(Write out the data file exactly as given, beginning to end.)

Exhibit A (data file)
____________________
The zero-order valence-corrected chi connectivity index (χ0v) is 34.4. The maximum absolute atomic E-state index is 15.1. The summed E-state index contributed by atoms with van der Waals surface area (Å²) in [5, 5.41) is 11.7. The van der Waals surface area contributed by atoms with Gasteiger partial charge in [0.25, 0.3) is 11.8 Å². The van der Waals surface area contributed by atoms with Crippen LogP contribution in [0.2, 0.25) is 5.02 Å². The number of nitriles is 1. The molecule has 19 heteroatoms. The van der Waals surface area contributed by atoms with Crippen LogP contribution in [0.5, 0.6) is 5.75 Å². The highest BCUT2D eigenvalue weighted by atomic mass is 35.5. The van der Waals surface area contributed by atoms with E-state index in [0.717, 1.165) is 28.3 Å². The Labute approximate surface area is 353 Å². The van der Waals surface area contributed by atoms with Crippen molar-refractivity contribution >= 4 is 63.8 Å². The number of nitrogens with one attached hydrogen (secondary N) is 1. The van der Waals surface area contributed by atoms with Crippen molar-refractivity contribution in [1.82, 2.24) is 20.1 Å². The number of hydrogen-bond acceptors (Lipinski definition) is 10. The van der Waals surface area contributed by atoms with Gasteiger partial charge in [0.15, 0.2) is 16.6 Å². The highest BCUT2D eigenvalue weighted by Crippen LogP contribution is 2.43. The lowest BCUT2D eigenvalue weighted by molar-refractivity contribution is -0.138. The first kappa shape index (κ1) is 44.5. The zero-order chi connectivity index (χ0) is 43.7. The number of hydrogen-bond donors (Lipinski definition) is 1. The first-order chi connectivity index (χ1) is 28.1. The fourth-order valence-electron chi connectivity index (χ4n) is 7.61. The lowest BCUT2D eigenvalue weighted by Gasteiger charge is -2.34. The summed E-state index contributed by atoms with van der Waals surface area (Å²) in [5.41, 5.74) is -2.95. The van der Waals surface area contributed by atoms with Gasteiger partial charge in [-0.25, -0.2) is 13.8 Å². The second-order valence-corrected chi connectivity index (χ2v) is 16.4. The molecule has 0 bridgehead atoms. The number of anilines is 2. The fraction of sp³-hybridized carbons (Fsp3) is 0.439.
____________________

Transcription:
The zero-order valence-corrected chi connectivity index (χ0v) is 34.4. The maximum absolute atomic E-state index is 15.1. The summed E-state index contributed by atoms with van der Waals surface area (Å²) in [5, 5.41) is 11.7. The van der Waals surface area contributed by atoms with Gasteiger partial charge in [0.25, 0.3) is 11.8 Å². The van der Waals surface area contributed by atoms with Crippen LogP contribution in [0.2, 0.25) is 5.02 Å². The number of nitriles is 1. The molecule has 19 heteroatoms. The van der Waals surface area contributed by atoms with Crippen LogP contribution in [0.5, 0.6) is 5.75 Å². The highest BCUT2D eigenvalue weighted by atomic mass is 35.5. The van der Waals surface area contributed by atoms with E-state index in [0.717, 1.165) is 28.3 Å². The Labute approximate surface area is 353 Å². The van der Waals surface area contributed by atoms with Crippen molar-refractivity contribution >= 4 is 63.8 Å². The number of nitrogens with one attached hydrogen (secondary N) is 1. The van der Waals surface area contributed by atoms with Crippen molar-refractivity contribution in [1.82, 2.24) is 20.1 Å². The number of hydrogen-bond acceptors (Lipinski definition) is 10. The van der Waals surface area contributed by atoms with Gasteiger partial charge in [0.15, 0.2) is 16.6 Å². The highest BCUT2D eigenvalue weighted by Crippen LogP contribution is 2.43. The lowest BCUT2D eigenvalue weighted by molar-refractivity contribution is -0.138. The first kappa shape index (κ1) is 44.5. The zero-order chi connectivity index (χ0) is 43.7. The number of hydrogen-bond donors (Lipinski definition) is 1. The first-order chi connectivity index (χ1) is 28.1. The fourth-order valence-electron chi connectivity index (χ4n) is 7.61. The lowest BCUT2D eigenvalue weighted by Gasteiger charge is -2.34. The summed E-state index contributed by atoms with van der Waals surface area (Å²) in [5.41, 5.74) is -2.95. The van der Waals surface area contributed by atoms with Gasteiger partial charge in [-0.25, -0.2) is 13.8 Å². The second-order valence-corrected chi connectivity index (χ2v) is 16.4. The molecule has 0 bridgehead atoms. The number of anilines is 2. The fraction of sp³-hybridized carbons (Fsp3) is 0.439.